Tom would very much like to meet the lovely young woman again, but has no idea of her name or anything else. But of course this is a book about coincidences and Azalea Lewis comes to him for help as a coincidence expert. Her life from a Manx village to Uganda and to the present has been a series of extreme coincidences. She has tracked down the history of her birth mother and now knows that there are three men who might be her biological father. Azalea and Thomas’s lives become entwined as they try to make sense of what has happened and what she believes will happen.

The story moves at a good pace and frequently I was reluctant to put it down and finish my lunchtime reading. The coincidences are out of the ordinary, but I wanted to solve the mysteries of Azalea’s life as much as she did.

I picked up this book simply because of the cover.  Never heard of the author before and wasn’t really sure I wanted to be bothered reading it when I got it home. However, once started I was hooked. Hence this blog: I like ‘em, you hear about ‘em!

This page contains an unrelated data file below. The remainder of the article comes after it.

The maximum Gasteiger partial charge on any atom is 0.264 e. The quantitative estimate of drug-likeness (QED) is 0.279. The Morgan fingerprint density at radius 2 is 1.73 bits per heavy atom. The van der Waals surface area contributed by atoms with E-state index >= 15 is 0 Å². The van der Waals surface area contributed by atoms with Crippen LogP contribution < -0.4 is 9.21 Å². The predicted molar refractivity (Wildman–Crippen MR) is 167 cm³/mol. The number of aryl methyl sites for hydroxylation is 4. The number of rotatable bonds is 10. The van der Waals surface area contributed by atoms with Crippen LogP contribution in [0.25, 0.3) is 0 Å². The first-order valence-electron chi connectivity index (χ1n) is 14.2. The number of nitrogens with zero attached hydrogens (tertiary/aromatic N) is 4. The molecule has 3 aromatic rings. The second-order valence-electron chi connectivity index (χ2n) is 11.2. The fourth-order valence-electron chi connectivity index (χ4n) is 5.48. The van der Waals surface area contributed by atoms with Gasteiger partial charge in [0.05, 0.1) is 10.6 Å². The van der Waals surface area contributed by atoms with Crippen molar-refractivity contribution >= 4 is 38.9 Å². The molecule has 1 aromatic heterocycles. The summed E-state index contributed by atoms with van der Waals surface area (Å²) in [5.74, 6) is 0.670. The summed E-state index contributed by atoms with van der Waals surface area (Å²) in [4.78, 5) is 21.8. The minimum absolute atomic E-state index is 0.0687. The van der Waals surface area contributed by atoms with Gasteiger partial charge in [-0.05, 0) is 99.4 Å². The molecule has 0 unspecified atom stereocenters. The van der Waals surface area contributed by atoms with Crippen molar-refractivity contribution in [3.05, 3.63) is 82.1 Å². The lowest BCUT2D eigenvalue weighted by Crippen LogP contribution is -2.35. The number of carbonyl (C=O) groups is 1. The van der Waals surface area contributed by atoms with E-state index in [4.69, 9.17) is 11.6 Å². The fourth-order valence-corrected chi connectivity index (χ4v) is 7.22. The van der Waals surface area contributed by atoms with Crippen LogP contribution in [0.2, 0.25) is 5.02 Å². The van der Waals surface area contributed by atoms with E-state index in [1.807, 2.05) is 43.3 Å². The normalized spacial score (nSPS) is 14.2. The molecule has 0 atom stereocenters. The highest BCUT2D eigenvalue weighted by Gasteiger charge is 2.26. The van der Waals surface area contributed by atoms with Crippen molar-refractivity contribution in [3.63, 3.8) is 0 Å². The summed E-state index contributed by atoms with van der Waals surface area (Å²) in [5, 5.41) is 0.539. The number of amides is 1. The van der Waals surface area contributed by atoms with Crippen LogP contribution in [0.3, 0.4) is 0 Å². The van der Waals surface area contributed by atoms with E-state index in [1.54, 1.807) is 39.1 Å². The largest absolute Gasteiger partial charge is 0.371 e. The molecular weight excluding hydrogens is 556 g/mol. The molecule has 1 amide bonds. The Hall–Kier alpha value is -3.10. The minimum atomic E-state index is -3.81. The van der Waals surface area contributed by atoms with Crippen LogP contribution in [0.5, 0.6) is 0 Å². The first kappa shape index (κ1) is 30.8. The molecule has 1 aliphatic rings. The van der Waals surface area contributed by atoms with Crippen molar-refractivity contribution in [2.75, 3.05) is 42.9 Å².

Cover of Coincidences, Chaos, and All That Math JazzTo really get to the bottom of the odds or chances of something happening there is Coincidences, chaos and all that math jazz with the mathematical theories in a readable fashion. Helping to understand simple things deeply.

With chapter headings such as “Origami for the Origamically Challenged” (me) and “A Synergy Between Nature and Number” it covers all the title promises. And it’s readable for the scientifically challenged.

Where do you sit on the coincidence fence? How remarkable do you think Mr Bishi’s experience was?

Book Cover of Modern Art CookbookAre you in a wintry rut? Sitting in your little corner: fat, demotivated and glum. If you’ve given exercise its chance, and it’s too cold to diet, try Art.

That is correct, Art can make you slim. Here’s how:

Ease into this gently. First establish Art as a pleasurable activity. What makes you happy? Food. There is a beautiful book that connects Art and food  - The modern art cookbook by Mary Ann Caws. In this stunning book, you can relate to food (madeleines, red snapper, rare roast beef) as if you were already a famous artist like Monet or Salvador Dalí.